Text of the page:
The U.S. Senate confirmed Rhode Island Gov. Gina Raimondo as U.S. Secretary of Commerce on Tuesday, with just 15 senators voting no.
The vote was 84-15. She needed a simple majority to be confirmed.
As secretary of commerce, Raimondo will oversee the Census and the National Weather Service, help negotiate trade deals, promote job creation and more. The Democrat's path to Washington cleared its penultimate hurdle on Monday, when the Senate voted 84-15 to end debate on her nomination by President Joe Biden.
She resigned as governor several hours after being confirmed, calling her six years leading Rhode Island "the honor of a lifetime" in her resignation letter.
Raimondo was replaced by Lt. Gov. Dan McKee, a fellow Democrat who's expected to be worn in as the state's 76th governor in a private ceremony.
"I have the utmost confidence in you," Raimondo wrote to McKee in the resignation letter. "You are a proud Rhode Islander, a dedicated public servant, an experienced executive, and a good man. You will serve our state honorably as its 76th governor."
The letter also highlighted Raimondo's successes with the state's economy, infrastructure, education and more.
"Thank you, Rhode Island, for the trust you have placed in me these past ten years. It has been a privilege to serve as your treasurer and governor, and I know the future is bright," she said.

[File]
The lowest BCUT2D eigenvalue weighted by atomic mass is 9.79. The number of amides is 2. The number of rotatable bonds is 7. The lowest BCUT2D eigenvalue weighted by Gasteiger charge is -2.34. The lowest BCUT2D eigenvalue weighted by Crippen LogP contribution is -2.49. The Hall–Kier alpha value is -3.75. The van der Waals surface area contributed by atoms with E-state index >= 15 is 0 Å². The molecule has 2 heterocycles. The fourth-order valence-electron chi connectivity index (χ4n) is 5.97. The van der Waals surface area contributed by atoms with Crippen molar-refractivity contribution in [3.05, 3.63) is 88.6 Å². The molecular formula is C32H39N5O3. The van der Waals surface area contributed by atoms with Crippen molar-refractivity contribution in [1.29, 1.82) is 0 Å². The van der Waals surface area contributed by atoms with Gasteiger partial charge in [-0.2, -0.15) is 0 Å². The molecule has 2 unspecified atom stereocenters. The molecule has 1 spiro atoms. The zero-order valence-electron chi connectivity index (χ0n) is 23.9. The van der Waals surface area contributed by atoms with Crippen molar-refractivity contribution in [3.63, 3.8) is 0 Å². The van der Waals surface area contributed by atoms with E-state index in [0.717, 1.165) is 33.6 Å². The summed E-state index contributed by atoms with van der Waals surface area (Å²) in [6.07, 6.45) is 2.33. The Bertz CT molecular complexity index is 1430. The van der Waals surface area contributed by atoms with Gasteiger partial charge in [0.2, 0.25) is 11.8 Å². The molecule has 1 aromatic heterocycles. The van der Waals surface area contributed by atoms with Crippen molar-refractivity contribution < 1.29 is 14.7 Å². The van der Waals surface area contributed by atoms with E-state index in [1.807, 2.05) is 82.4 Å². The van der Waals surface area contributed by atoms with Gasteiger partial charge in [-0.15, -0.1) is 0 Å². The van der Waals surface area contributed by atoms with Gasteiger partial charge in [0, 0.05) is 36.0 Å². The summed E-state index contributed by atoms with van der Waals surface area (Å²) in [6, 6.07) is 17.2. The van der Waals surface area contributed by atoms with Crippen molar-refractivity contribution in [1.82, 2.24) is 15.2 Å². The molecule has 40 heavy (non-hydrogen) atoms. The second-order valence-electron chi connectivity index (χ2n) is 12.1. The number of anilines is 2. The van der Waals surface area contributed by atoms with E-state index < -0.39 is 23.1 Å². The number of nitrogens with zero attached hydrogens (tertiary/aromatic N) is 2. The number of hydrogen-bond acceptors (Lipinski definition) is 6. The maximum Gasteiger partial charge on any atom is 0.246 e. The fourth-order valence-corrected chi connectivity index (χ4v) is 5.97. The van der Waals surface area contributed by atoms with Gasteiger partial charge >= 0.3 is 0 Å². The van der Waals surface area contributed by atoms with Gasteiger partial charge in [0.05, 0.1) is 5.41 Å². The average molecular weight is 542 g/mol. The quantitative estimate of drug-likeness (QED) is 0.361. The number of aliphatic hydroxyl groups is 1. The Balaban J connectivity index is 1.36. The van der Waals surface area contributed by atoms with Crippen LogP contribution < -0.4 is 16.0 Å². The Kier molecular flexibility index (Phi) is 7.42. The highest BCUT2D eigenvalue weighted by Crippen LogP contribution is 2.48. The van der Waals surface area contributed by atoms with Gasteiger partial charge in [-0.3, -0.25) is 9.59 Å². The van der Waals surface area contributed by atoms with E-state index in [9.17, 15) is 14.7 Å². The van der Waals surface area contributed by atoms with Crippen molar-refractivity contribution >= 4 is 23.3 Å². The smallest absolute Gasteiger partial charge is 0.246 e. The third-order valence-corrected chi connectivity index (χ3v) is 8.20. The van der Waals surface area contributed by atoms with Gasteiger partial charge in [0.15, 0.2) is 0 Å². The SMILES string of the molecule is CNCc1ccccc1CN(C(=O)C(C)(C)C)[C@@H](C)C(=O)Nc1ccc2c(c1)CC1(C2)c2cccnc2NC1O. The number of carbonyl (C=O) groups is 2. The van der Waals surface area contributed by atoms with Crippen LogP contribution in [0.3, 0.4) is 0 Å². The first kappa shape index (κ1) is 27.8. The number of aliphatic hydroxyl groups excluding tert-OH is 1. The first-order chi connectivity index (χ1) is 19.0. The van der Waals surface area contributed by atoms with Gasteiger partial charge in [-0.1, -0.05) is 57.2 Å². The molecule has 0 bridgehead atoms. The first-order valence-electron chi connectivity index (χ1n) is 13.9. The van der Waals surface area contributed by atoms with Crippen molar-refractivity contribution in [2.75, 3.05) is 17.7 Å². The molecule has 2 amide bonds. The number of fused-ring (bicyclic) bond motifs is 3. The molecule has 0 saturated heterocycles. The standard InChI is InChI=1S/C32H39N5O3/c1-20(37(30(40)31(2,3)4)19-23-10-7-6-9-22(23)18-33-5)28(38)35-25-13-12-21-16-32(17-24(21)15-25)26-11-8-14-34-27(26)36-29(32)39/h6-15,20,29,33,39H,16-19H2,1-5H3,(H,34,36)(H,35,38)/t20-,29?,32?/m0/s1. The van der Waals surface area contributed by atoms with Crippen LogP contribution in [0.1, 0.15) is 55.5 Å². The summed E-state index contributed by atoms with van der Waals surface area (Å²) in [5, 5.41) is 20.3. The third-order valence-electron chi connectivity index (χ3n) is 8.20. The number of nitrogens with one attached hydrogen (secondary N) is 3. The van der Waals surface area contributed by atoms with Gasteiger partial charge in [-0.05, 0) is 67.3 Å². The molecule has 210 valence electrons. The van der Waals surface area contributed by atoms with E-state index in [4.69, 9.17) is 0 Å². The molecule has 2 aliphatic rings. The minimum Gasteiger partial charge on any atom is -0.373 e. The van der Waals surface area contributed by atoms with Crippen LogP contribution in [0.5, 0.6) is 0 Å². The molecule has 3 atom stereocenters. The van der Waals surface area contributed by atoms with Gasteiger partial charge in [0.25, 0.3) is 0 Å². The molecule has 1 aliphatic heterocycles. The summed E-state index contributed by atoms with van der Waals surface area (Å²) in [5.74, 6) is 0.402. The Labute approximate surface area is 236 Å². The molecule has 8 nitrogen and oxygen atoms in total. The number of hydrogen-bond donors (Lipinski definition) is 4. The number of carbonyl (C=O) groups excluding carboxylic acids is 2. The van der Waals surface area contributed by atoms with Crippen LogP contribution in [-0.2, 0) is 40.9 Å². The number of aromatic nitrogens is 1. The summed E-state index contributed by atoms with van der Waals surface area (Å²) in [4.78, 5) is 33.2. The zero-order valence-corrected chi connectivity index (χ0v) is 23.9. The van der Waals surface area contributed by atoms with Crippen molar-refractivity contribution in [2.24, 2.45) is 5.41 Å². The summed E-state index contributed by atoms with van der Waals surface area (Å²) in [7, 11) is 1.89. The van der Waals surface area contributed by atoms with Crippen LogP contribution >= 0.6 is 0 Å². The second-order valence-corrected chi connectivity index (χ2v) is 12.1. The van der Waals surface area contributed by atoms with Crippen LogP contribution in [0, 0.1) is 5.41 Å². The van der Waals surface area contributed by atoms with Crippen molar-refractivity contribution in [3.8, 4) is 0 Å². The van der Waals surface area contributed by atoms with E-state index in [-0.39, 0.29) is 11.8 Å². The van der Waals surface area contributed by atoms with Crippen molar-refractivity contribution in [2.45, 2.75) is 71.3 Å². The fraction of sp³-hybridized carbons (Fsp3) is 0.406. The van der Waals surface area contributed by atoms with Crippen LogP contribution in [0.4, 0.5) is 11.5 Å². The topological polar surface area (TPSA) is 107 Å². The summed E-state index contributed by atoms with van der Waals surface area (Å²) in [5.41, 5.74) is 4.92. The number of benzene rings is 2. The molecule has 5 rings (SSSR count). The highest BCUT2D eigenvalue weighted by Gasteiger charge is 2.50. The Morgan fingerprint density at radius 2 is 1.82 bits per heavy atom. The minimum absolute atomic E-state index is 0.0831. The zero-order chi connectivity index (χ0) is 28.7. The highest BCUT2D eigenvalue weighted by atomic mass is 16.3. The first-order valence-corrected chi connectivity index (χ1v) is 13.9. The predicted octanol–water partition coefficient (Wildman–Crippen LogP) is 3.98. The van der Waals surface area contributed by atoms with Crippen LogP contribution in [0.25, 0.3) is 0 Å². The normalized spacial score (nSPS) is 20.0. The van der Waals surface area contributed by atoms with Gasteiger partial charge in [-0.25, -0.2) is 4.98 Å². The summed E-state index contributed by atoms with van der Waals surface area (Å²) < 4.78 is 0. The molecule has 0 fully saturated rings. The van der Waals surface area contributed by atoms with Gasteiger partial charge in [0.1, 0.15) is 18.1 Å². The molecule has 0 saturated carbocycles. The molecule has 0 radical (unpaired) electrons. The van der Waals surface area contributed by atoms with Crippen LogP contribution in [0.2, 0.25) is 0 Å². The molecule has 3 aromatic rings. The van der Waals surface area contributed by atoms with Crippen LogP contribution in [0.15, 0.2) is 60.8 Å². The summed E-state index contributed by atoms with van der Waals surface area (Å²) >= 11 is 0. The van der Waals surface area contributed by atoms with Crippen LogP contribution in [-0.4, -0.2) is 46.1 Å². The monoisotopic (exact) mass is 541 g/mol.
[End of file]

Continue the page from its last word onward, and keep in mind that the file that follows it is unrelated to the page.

At what was expected to be her final State of the State address last month, Raimondo praised the resilience and sacrifice of Rhode Island's citizens during the pandemic. She vowed a seamless transition to McKee's administration in the fight against the coronavirus.
"Many years from now, we're going to look back at 2020 and we're going to look back at everything we overcame together," said Raimondo. "What I hope we remember about this year isn't so much the struggle and the sacrifice and the hardship. I hope what we remember is our strength, and our determination and our fortitude."
A week earlier, Raimondo appeared before the Senate Commerce Committee for her nomination hearing. She focused on the need to help those sectors of the economy and the workers hit hardest by the coronavirus and took a tough line on China.
She's one of several New Englanders joining Biden's Cabinet, including Connecticut's Miguel Cardona, who was confirmed Monday as secretary of education, and Boston Mayor Marty Walsh, who has yet to be confirmed as secretary of labor.